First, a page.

Hiking with a Father

We like hiking.  And by “we”, I don’t mean “Ken and I like hiking, and so we force the children to endure it with us.”

I actually mean “we” as in “all of us”.  Oh sure, we’re not all at the same fitness levels, and we generally have different objectives for the activity, but everyone enjoys it.

Hiking goals are pretty straightforward:

– eat as many snacks as possible on the trail.  If possible, eat them all before the first quarter mile and/or siblings start looking for some. (Jude)

– present the mother figure with every single rock, stick, and leaf that catches your eye, ensuring that a short 20 minute hike will stretch into a 50 minute one (Gabriel)

– leave obscure (and ephemeral) trail markers to guide you back to the van.  Never be able to find said marks on the return trip (Joaquin)

– strike up conversations with every single person you meet on the hike explaining that you’re tracking Big Foot, and have they seen signs of activity? (Lotus)

– repeatedly hit the father figure on the head with canteen in an increasingly frantic means of escaping the backpack (John-Luke)

– convince self that the hike will more than make up for the chocolate cake, beer, and pizza from the night before (me)

and finally, with unfailing consistency,

-bring up the rear, shooing any child forward who tries to lag behind (Ken)

Never fails.  And while the kids’ goals change and switch according to age and climactic conditions, Ken never ever alters his.  He doesn’t push up front to set the pace.  He doesn’t stay in the middle to rally the troops.  He brings up the rear, end of story.

Today, while I was at the early Mass with just me, myself, and baby Veronica, I distracted my thoughts from veering off down “woe is me, we can’t attend Mass as a whole family” paths by really looking at what was around me.  Usually, I’m pulled in so many different directions (bathroom! it’s my turn to sit next to Mommy! that kid up there has Cheerios why can’t we have Cheerios! he hit me!  don’t pick your nose/leave your shoes on/get out from under the pew!) that by the time the processional starts, I’ve already used up any graces I have been given by being there.  But today, with only a sleeping infant in my arms, I was able to think about what surrounds us at Mass and what Holy Mother Church is trying to tell us through them.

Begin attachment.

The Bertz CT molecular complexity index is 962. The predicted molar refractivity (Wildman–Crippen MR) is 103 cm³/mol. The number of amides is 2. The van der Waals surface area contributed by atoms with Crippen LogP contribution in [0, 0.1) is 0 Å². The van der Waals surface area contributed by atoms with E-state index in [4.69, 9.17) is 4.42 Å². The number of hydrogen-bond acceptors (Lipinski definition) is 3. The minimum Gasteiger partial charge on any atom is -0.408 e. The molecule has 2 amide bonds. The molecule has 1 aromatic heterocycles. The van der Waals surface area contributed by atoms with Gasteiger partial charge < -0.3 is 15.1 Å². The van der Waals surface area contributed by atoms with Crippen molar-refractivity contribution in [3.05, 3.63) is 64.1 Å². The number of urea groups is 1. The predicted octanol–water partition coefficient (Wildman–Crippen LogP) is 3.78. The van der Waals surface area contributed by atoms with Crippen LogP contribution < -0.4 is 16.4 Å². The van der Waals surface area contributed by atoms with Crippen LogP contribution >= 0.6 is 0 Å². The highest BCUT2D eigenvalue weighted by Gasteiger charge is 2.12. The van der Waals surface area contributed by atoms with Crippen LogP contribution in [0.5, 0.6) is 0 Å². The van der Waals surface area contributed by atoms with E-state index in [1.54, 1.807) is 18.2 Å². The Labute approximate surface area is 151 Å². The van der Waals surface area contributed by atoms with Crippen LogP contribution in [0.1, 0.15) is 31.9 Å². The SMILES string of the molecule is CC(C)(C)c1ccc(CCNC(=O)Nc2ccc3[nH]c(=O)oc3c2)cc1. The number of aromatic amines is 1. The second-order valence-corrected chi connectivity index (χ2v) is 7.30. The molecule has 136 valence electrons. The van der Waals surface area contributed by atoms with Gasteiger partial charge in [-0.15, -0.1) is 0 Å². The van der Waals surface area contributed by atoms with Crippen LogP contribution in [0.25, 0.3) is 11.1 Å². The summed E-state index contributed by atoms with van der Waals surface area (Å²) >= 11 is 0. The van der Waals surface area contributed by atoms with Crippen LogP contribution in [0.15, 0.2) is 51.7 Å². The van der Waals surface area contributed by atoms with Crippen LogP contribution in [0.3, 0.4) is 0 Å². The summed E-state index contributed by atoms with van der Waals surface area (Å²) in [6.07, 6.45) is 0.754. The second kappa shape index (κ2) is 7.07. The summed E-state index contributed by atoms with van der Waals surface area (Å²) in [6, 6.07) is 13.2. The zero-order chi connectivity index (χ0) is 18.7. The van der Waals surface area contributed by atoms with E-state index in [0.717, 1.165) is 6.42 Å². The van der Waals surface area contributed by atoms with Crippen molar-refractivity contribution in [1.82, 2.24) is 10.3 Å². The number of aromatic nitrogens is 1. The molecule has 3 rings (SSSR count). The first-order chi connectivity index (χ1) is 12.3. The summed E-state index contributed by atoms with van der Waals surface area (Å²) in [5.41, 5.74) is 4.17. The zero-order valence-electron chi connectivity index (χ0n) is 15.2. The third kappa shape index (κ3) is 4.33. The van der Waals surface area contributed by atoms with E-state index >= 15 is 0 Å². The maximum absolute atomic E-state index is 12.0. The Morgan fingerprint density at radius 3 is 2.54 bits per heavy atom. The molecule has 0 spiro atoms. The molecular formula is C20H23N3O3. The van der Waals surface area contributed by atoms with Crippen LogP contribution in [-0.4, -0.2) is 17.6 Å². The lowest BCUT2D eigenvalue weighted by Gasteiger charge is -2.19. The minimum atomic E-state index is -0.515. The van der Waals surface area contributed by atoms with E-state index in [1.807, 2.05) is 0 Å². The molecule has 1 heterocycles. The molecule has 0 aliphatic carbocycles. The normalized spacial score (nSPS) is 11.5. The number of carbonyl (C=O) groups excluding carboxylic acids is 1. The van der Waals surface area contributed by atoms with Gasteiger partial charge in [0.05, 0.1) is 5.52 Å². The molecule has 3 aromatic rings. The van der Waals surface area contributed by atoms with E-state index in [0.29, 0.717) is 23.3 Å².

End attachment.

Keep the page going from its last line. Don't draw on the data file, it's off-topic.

As the processional started, I thought about how it’s supposed to signify our journey through life.  Here is a truncated, visual reminder that our lives should be a pilgrimage toward Heaven.  There was an altar server, holding the Crucifix up at the front of the line, reminding us that we’re meant to be always following Christ.  Next came two more servers, holding candles, signals that Jesus is the light of the world, and He lights the way for us.  The lector, and some EMHCs followed after, standing in for all of us as we make our own journeys.

Finally, bringing up the rear, was our priest.  A tangible reminder that Christ instituted the priesthood to, among other things, serve as shepherds to make sure none of His sheep lagged behind and were lost.

I suddenly thought about our family hikes, a procession of sorts, and how instinctively Ken took his self-appointed spot at the back, to serve as a shepherd to make sure none of his little sheep lagged behind and were lost.

God is everywhere, and all the time trying to talk to us.  He’s not just at the top of a mountain somewhere, idly wondering if the hikers are going to find their way to Him or not.  He is actively participating in our journey, blazing trails, painting markers on trees, clearing fallen branches and boulders out of our way.  He gives us maps to guide our trip, He gives us nourishment to fuel our souls, and He gave us fathers, both biological and spiritual, to bring up the rear, making sure no one gets lost.

So happy Father’s Day to all the men out there who are doing just that- putting yourself last to make sure no one gets left behind.

(and sorry about the canteen-induced concussion)



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Cari Donaldson lives on a New England farm with her high school sweetheart, their six kids, and a menagerie of animals of varying usefulness. She is the author of Pope Awesome and Other Stories, and has a website for her farm, Ghost Fawn Homestead.

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